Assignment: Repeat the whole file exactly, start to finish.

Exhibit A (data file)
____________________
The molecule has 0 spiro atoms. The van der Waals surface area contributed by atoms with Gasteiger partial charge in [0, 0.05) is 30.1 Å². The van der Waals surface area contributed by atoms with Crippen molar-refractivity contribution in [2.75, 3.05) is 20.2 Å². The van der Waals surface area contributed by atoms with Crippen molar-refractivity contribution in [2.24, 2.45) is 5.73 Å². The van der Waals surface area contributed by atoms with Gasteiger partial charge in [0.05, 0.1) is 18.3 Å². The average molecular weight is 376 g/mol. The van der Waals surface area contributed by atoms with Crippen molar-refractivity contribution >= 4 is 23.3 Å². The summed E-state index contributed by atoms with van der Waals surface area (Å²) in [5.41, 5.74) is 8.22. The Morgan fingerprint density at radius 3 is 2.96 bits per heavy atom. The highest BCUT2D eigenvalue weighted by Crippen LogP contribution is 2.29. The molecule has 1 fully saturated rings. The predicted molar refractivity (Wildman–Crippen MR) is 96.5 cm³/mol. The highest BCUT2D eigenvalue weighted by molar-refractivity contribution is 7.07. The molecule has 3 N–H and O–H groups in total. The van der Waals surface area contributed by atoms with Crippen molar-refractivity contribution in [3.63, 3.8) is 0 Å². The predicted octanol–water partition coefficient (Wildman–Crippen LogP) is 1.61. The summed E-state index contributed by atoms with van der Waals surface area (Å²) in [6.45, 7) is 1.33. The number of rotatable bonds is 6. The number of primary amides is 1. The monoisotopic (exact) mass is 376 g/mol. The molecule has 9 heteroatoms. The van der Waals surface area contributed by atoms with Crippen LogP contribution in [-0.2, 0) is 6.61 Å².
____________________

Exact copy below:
The molecule has 0 spiro atoms. The van der Waals surface area contributed by atoms with Gasteiger partial charge in [0, 0.05) is 30.1 Å². The van der Waals surface area contributed by atoms with Crippen molar-refractivity contribution in [2.75, 3.05) is 20.2 Å². The van der Waals surface area contributed by atoms with Crippen molar-refractivity contribution in [2.24, 2.45) is 5.73 Å². The van der Waals surface area contributed by atoms with Gasteiger partial charge in [0.05, 0.1) is 18.3 Å². The average molecular weight is 376 g/mol. The van der Waals surface area contributed by atoms with Crippen molar-refractivity contribution >= 4 is 23.3 Å². The summed E-state index contributed by atoms with van der Waals surface area (Å²) in [5.41, 5.74) is 8.22. The Morgan fingerprint density at radius 3 is 2.96 bits per heavy atom. The highest BCUT2D eigenvalue weighted by Crippen LogP contribution is 2.29. The molecule has 1 fully saturated rings. The predicted molar refractivity (Wildman–Crippen MR) is 96.5 cm³/mol. The highest BCUT2D eigenvalue weighted by molar-refractivity contribution is 7.07. The molecule has 3 N–H and O–H groups in total. The van der Waals surface area contributed by atoms with Crippen molar-refractivity contribution in [3.63, 3.8) is 0 Å². The predicted octanol–water partition coefficient (Wildman–Crippen LogP) is 1.61. The summed E-state index contributed by atoms with van der Waals surface area (Å²) in [6.45, 7) is 1.33. The number of rotatable bonds is 6. The number of primary amides is 1. The monoisotopic (exact) mass is 376 g/mol. The molecule has 9 heteroatoms. The van der Waals surface area contributed by atoms with Crippen LogP contribution in [-0.2, 0) is 6.61 Å².